Crevan O’Malley:

Yeah, I think there’s a few ways I’d answer that. First of all, I think everybody who has a number of years in their sales career, I certainly do, has come through difficult moments. I certainly lived through the financial crisis of ’07, ’08, ’09, and I was working with a startup scaling company at the time. And there were job losses. I mean, that’s the very difficult end of some of these impacts on our kind of economy and on sales roles. I think HubSpot is definitely in a position that I’m very appreciative, that we work hard for, it’s to do with the people, our customers and our products.

 

“Data suggests that companies with products that can attack maybe the same market or other markets, salespeople in those companies are a little bit more optimistic than perhaps those who have a single product that their success is built on one.” – Crevan O’Malley · [08:21] 

 

Crevan O’Malley:

I think we entered 2020, if I go back 12 months, in a really optimistic way. We’d spend a bit of time in 2019 getting our product fit for purpose. So we had a number of new products ready to come off the conveyor belt if you like. And that’s something that the data suggests, companies with products that can attack maybe the same market or other markets, salespeople in those companies are a little bit more optimistic than perhaps those who have a single product that obviously their success is built on one. But I think there’s no denying HubSpot is a company that has products or services that are a part of the response that lots of industries and people find themselves in. So we’re in no doubt, and we don’t take it for granted, we’re in a good position in the tech arena.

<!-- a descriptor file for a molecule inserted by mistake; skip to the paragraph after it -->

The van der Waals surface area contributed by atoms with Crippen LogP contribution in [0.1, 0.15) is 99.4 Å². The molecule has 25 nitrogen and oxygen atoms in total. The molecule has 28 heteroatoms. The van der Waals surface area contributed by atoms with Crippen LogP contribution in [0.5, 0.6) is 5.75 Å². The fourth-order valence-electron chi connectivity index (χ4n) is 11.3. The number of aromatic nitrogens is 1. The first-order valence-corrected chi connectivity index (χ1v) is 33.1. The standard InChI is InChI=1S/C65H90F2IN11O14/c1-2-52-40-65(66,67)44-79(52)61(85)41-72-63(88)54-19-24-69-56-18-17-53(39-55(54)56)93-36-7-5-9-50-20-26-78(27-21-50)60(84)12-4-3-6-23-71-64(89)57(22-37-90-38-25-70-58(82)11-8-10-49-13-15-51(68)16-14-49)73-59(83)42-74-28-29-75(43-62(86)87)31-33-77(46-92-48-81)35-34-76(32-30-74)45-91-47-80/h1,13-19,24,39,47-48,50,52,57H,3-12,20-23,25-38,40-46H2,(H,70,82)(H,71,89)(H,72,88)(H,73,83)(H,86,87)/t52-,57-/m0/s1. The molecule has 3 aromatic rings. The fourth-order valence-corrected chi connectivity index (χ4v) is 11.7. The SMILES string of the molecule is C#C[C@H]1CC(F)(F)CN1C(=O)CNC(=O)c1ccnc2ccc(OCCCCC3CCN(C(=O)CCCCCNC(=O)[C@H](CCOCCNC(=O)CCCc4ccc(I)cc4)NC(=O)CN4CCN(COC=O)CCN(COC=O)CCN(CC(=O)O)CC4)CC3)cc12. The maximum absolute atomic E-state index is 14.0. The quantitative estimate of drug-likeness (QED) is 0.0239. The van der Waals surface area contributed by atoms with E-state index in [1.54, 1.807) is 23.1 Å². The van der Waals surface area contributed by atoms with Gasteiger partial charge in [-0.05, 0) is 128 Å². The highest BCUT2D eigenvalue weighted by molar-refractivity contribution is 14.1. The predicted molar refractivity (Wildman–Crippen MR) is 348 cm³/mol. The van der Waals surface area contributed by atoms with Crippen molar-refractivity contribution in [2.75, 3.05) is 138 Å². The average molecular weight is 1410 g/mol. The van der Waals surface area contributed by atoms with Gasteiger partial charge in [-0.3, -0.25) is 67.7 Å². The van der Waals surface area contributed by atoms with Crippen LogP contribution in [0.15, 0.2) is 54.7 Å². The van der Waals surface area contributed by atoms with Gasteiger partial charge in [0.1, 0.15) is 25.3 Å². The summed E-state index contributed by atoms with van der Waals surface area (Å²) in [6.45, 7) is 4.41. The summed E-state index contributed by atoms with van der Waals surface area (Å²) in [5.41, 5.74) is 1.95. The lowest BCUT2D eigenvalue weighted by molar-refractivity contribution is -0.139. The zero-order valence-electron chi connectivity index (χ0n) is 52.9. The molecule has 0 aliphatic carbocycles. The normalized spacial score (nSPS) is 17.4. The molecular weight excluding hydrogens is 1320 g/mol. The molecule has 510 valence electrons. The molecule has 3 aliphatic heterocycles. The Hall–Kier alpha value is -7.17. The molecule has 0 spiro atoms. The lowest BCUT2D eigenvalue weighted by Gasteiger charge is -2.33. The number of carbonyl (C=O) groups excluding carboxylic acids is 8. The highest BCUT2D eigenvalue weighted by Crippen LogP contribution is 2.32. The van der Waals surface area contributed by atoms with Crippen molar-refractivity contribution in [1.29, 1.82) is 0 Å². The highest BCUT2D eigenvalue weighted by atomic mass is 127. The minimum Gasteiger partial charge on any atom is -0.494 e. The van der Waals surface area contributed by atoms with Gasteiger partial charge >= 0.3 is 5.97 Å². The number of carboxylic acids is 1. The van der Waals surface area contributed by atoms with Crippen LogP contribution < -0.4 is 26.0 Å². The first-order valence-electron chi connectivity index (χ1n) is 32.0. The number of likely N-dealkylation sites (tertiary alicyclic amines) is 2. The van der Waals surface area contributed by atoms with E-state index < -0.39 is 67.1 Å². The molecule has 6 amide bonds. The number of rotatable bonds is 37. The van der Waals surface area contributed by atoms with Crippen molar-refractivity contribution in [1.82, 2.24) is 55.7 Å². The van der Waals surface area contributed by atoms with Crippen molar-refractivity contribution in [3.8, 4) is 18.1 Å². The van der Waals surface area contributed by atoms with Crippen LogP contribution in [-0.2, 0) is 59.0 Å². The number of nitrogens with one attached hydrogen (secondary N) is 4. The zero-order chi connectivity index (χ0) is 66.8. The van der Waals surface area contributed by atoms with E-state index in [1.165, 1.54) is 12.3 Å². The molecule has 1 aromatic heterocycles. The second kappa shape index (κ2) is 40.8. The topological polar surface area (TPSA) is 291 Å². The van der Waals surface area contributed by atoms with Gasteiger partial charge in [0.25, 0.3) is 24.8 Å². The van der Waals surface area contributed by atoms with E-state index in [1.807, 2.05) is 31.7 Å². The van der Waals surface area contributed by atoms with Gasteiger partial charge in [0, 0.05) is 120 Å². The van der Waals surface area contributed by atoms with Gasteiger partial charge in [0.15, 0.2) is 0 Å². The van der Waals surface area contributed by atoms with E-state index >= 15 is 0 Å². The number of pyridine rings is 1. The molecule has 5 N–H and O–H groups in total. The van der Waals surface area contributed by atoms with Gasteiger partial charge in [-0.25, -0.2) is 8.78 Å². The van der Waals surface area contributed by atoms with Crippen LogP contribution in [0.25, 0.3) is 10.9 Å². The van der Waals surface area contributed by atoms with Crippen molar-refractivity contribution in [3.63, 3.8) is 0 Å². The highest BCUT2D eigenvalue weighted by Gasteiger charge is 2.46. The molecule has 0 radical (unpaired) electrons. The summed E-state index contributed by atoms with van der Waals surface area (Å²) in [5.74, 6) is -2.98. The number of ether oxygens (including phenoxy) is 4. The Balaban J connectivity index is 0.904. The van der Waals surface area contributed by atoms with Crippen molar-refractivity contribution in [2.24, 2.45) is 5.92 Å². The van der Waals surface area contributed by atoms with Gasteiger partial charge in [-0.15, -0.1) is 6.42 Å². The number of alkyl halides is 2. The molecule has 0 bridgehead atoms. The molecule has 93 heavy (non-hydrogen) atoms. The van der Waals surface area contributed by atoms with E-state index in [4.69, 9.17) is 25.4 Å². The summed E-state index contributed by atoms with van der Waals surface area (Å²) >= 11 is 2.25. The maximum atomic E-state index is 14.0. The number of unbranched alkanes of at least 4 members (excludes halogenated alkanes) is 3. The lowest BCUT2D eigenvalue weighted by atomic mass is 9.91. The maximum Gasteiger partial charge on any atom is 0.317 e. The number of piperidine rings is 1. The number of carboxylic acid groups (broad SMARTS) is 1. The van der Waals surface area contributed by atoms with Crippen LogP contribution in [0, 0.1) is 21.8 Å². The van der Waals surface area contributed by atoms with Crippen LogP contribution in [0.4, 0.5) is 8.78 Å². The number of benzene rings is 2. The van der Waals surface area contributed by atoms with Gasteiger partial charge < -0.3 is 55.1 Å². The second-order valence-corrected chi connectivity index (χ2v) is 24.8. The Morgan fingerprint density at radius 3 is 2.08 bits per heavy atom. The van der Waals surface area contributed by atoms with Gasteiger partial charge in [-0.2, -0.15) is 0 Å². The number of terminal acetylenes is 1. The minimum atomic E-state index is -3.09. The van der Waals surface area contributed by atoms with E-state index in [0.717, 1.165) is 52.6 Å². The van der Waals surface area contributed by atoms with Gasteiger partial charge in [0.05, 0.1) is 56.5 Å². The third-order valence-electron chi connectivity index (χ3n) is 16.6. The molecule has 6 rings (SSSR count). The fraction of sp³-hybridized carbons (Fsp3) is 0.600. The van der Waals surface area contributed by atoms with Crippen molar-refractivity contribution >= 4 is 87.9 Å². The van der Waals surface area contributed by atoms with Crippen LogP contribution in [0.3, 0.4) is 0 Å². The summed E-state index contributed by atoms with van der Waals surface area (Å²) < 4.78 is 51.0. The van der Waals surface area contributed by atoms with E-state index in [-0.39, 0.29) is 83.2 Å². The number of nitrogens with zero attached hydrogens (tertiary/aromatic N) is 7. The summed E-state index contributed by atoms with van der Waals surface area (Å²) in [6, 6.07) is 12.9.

Crevan O’Malley:

Having said that, when COVID hit initially, and I’m thinking kind of middle of March, it was literally like night and day. So I think salespeople, when they look at profit and loss accounts or balance sheets, they don’t necessarily see their own performance. And even though HubSpot are reporting very, very strong growth and we continue to do that, I remember in that March and April period, we really had to step back and think about, “Okay, are we going to pause our hiring plans at the moment? Are we going to slow them down at the very least? Do we need to look at the cost space, keep our expenses in check, bring in a bit of prudence and caution into our outlook for a couple of months?” And then pivots.